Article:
It's a very rough build, but it appeared stable to us. We packaged it for Windows 64 bit. Since this is our first time packaging for Windows and actually releasing it, without a test team, please tell us if something is wrong or weird!

The controls are simple - the gameplay controls are detailed on the gameplay screen, and as for the menus, they work with WASD and the arrow keys for navigation (so, the difficulty setting), Esc for skipping and Enter for accepting/starting the song. There aren't any customization settings, but those will come eventually; they aren't hard to do, just time consuming.

We also made a brief documentation for those interested in syncing up gameplay elements to music in Unreal 4. It's here.

We were motivated to post this demo because two very kind people contacted us about Project BPM and gave us a new surge of motivation to work on our stuff. This wasn't an easy feat, because we're swamped with work and had to carve time out of our sleeping time.

So excuse us while we go to sleep, and enjoy the demo!


Character face rig!


Geril here. This month in my free time, just to expand our portfolio a little, I've created a new character. It's still heavily work-in-progress, but it's gotten interesting enough to show you! It's a standard character for use in Unreal 4 and made in Blender, as usual, but this time instead of creating our own skeleton from scratch, I made the skeleton based on this .blend file recommended by Epic for Unreal 4.

While I kept the bone structure and names of the original skeleton, I modified everything I needed to to suit the character, and - as always - I made a specific and unique facial rig. If you've been our reader for a while, you might have noticed that we prefer using shape keys/morph targets for our characters' faces. It's true that they are easier to use for games, but they also limit things quite a bit. And even though I love limitations, because limitations force me to be creative, it was about time for me to step out of my comfort zone and create a dedicated video game character complete with a bone-driven face rig. So I did. The face has a lot of bones that are constrained to a bunch of driver bones for easier use, so within a few seconds I can animate stupid faces for the poor character.

At least that's how it started.

Right now on the pictures and the attached video is a face with standard driver bones. The eyes will move by texture panning, but what will really be interesting is that we plan to swap out parts of the skeletal mesh during runtime. At first this might sound strange, especially for a rig like this, but we want to see how well the Unreal Engine handles this stuff.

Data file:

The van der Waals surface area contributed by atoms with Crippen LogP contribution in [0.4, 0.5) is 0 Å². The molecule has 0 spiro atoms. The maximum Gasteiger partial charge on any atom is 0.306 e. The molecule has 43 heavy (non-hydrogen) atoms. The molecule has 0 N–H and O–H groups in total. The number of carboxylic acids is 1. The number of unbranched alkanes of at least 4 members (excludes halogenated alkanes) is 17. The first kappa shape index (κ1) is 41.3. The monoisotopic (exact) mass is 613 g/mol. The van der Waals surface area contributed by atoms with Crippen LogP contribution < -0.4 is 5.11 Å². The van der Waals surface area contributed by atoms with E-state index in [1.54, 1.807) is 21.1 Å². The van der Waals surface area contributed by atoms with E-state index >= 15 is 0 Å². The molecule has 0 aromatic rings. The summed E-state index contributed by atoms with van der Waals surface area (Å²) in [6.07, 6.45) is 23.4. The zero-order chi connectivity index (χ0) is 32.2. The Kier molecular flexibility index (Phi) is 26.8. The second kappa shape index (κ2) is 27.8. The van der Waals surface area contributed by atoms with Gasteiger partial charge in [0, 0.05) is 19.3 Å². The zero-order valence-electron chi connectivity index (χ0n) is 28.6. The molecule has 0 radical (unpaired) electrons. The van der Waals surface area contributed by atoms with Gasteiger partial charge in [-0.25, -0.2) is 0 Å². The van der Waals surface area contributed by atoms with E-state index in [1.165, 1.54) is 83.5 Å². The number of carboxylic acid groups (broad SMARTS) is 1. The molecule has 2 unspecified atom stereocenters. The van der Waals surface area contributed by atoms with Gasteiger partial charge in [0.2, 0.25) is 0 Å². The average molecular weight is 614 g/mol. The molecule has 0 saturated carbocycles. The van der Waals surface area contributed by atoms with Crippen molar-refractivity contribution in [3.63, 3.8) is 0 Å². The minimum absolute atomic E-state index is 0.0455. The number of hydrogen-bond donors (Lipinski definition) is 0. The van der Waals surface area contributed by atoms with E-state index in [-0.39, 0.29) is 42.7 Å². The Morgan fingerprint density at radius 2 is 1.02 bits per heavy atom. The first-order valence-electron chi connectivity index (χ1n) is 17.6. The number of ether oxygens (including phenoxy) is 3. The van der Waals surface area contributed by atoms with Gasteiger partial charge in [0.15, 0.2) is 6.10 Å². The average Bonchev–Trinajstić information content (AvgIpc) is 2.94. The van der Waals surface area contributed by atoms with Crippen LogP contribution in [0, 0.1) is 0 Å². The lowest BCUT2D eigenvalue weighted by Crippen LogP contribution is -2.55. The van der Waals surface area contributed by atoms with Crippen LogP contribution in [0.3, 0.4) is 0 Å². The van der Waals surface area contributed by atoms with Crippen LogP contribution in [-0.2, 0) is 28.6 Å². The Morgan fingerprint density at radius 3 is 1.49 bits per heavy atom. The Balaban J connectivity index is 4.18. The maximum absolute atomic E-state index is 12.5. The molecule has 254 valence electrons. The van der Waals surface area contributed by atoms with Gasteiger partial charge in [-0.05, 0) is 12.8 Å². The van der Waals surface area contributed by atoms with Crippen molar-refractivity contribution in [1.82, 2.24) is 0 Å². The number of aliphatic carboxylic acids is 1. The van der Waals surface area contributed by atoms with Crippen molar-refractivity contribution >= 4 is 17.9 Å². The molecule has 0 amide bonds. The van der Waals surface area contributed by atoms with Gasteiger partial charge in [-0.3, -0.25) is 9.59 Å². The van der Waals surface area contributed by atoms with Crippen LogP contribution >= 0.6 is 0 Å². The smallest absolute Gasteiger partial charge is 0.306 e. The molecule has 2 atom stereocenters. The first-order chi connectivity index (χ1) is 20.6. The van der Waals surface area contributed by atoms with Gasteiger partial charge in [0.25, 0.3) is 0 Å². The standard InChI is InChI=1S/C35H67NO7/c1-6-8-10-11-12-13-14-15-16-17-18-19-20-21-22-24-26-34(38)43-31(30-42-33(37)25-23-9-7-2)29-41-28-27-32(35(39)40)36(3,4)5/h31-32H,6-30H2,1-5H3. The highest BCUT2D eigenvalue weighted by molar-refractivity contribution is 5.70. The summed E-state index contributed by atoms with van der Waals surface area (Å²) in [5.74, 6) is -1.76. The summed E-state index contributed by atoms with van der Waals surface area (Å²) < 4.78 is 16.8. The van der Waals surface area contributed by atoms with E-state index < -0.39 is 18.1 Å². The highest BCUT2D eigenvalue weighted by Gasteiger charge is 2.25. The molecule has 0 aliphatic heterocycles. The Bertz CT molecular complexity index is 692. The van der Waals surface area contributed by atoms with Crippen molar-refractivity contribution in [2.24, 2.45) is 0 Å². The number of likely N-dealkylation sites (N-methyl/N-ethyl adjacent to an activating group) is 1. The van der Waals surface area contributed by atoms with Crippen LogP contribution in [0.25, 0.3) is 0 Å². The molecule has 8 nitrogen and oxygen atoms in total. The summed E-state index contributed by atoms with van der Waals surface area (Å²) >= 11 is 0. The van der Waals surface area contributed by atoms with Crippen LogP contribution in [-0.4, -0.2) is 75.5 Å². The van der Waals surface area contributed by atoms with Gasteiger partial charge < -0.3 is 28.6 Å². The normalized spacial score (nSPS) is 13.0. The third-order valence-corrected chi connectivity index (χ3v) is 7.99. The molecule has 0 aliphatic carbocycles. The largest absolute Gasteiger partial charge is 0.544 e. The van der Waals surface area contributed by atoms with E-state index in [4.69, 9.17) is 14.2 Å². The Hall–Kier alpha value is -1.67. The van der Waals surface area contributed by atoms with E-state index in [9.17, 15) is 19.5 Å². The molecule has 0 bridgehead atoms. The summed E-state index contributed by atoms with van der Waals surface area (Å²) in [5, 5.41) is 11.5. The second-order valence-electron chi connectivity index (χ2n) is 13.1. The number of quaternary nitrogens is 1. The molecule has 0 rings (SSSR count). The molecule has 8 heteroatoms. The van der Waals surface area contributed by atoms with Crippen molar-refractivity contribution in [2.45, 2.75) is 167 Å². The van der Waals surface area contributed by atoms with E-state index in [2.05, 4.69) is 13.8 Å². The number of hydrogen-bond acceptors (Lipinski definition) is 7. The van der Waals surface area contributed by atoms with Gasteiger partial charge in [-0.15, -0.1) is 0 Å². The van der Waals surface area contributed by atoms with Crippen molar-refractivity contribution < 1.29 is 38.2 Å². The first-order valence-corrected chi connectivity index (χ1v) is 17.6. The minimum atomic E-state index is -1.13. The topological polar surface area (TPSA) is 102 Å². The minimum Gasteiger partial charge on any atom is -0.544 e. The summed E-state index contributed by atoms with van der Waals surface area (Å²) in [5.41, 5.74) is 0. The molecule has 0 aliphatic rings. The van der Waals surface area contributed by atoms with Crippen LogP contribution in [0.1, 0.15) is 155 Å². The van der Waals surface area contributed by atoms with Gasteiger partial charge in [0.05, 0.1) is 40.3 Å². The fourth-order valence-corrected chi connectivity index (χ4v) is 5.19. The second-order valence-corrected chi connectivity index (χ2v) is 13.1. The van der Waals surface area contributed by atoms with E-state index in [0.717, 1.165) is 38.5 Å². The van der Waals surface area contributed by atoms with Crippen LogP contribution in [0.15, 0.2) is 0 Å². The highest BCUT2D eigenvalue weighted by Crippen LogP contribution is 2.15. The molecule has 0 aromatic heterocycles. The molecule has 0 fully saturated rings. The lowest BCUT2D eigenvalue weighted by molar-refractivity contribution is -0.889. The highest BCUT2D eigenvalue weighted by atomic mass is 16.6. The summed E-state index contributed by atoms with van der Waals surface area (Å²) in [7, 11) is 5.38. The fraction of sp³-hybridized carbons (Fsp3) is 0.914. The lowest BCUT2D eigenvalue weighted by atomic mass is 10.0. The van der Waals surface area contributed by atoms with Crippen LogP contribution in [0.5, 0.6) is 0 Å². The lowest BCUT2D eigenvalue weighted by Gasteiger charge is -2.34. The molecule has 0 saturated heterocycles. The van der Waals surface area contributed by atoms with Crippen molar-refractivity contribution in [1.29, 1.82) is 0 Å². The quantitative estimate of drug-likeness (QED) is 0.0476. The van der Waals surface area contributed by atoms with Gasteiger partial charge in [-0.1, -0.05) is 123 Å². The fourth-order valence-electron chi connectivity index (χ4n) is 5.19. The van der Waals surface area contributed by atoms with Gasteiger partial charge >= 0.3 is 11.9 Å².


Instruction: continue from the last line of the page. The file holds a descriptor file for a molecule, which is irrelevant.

The mesh swaps will happen on the fly: the face will be split into multiple smaller meshes (the splits will be invisible of course), and for example when the character blinks, the eye meshes will switch to a closed-eyed mesh version instead of the eyelids stretching over the eyes. We will need multiple meshes which are spread out in-between the open and closed eye states to make a smooth animation, and then we still have to solve how to handle the textures for these meshes. The upside is that we don't have to worry about texture stretching, because we'll be using separate meshes for O and U sounds, and even for sticking the tongue out.

But first we'll need a finished and stable face rig that could work standalone as well. The separate mesh pieces will be created using these weights too, and then modified in a way that leaves most of the weights intact. That way if the lips have a smile on them, and the mesh changes to an O-sound, the smile will stay. It sounds weird in text, but if all goes according to our plans, it should work pretty well. We'll have to change our animation style a bit to fit this technology, maybe make it snappier so the mesh changes won't look abrupt. The only question remaining is how UE4 will react to this all.

While I'm still working on the rig, Lussy's making the textures for the character. This takes up most of our free time now, so look forward to more posts about it in the coming months!


Still busy...


Okay, the fact that we are busy hasn't changed since last month... But at least now I have some time to write about our latest Unreal 4 adventures.

We had to script a horseman. The horse mesh was given to us, complete with materials and animations. The challenge was putting an already heavily script-based human on top of the horse and syncing up their animations and movements.

The movement part was easy, we attached the human's pelvis to a socket on the horse's saddle. However the animations were a bit more tricky, and we still think the whole system could have been done better, but not sure how.

This was our solution:

We united the horse and human skeletons in Blender, and animated the human on top of the horse that way. We then exported the unified skeleton, along with the animations, and assigned the horse to that skeleton. An animblueprint was built for the unified skeleton that contains IKs for putting the rein in the human's hands and the stirrup on his feet (If the IKs relied on any variables outside of their respective animblueprint, they lagged behind about one frame).

Now comes the hacky part: we stuck the human on top of the horse, retargeted the riding animations of the merged skeleton onto the human's skeleton, then built the same animblueprint for its skeleton too, sans the IKs. We rigged the whole thing so that the merged skeleton's BP sends signals to the human's BP to change anim states, so the changes occur at the same time and the animations stay in sync. Occasional errors still occur once in a blue moon (oh crap, today's a blue moon!), but we suspect those are framerate-related.

This system feels bloated and makes any later changes risky, however, we couldn't come up with anything more stable at the moment, and under our current pressure. Do you guys have ideas on how to make such a system more stable?


Busy busy...

This has been a terribly busy month for us, so we don't have time to write a proper post now. However, we've learned a lot about making two AnimBlueprints (a horse and a horseman) precisely sync up in Unreal 4, so we'll have something to write about next month!

Happy holidays, everyone!